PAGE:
First, “the [S]tate must establish that the officer was engaged in the lawful scope of his or her duties.” M.M.H. v. State, 929 So. 2d 628, 629 (Fla. 3d DCA 2006) (citing B.D.H. v. State, 903 So. 2d 390 (Fla. 3d DCA 2005)). “The element of lawful execution of a legal duty is satisfied if an officer has either a founded suspicion to stop the person or probable cause to make a warrantless arrest.” E.A.B. v. State, 851 So. 2d 308, 311 (Fla. 2d DCA 2003). Otherwise, “the individual has a right to ignore the police and go about his business.” Illinois v. Wardlow, 528 U.S. 119, 125 (2000).
(Someday we'd love to see some case law that tells us we have to right to ignore a judge and go about our business.)
Now we get to Cynamon's folly: The trial court, on the basis of Billips v. State, 777 So. 2d 1094 (Fla. 3d DCA 2001), and E.A.B., determined that, as a matter of law, simply responding to a BOLO constitutes the lawful execution of a legal duty. However, both of these cases support the opposite determination: that police officers seeking to detain an individual in response to a BOLO are not lawfully executing a legal duty unless they have the requisite reasonable suspicion.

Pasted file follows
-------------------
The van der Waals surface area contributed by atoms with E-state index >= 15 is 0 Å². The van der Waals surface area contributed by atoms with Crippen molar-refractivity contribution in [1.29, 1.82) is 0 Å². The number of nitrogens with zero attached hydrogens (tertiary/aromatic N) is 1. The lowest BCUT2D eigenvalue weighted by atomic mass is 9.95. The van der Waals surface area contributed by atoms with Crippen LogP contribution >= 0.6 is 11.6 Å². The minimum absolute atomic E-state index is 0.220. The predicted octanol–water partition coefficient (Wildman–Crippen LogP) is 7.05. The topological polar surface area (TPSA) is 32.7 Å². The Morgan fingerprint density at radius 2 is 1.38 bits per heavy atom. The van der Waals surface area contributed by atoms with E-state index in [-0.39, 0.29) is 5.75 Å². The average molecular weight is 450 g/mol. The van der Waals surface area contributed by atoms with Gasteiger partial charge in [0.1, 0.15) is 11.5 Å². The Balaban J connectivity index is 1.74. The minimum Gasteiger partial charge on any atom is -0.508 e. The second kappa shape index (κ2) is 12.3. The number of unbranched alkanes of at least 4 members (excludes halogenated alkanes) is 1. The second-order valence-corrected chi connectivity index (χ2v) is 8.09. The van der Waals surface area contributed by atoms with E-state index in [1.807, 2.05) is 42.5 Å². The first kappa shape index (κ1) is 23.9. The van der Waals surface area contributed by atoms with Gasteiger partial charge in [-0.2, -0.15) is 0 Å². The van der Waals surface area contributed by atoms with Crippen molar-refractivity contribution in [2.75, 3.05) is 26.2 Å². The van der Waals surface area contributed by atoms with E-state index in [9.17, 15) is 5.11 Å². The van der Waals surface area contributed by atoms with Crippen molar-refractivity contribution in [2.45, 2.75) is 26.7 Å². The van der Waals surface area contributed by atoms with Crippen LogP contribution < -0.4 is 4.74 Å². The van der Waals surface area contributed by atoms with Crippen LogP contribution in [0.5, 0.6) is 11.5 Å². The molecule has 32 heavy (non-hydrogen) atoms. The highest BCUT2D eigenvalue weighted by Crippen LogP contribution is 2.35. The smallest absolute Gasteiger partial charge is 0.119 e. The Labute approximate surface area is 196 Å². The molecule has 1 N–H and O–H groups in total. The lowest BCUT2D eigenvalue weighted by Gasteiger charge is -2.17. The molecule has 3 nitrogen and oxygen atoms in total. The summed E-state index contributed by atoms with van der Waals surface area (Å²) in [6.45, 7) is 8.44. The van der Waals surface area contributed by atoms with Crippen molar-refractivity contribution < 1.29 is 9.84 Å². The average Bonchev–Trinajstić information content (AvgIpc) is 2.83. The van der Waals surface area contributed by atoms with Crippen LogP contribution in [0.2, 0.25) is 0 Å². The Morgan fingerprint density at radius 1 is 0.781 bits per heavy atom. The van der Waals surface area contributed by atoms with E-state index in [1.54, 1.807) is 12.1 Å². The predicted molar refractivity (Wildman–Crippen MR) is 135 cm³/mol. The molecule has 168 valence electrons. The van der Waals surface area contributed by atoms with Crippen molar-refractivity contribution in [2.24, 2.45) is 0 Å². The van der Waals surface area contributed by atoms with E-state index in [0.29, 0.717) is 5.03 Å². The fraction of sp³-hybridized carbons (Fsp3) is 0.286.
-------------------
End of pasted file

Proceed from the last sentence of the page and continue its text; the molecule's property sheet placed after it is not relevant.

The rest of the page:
Query: So is it a crime to run from the fuzz? Nope:
“[A]s a general rule, flight, standing alone, is insufficient to form the basis of a resisting without violence charge.” C.E.L., 24 So. 3d at 1186 (citing Mosley v. State, 739 So. 2d 672, 675 (Fla. 4th DCA 1999)); see D.T.B., 892 So. 2d at 525. Even “a suspect’s mere presence at the scene of a crime and flight therefrom is insufficient . . . .” F.B. v. State, 605 So. 2d 578, 578 (Fla. 3d DCA 1992) (citing M.F. v. State, 549 So. 2d 225 (Fla. 3d DCA 1989)).
However, “[f]light can support a resisting charge if the state proves that (1) the officer had an articulable well-founded suspicion of criminal activity that justifies the officer’s detention of the defendant, and (2) the defendant fled with knowledge that the officer intended to detain him or her.” V.L., 790 So. 2d at 1143. As this Court observed, “Wardlow did not criminalize running from the police. Wardlow only held that running from the police in a high crime area gave the police reasonable suspicion to allow ‘officers confronted with such flight to stop the fugitive and investigate further.’” D.T.B., 892 So. 2d at 524
So OB gets the adjudication off of his record. A couple of interns are on their way to a great career in criminal law. And the cop who kicked OB in the face? Nothing happens to him- this is Miami.
See You In Court, trying to ignore Judges. They just get in the way.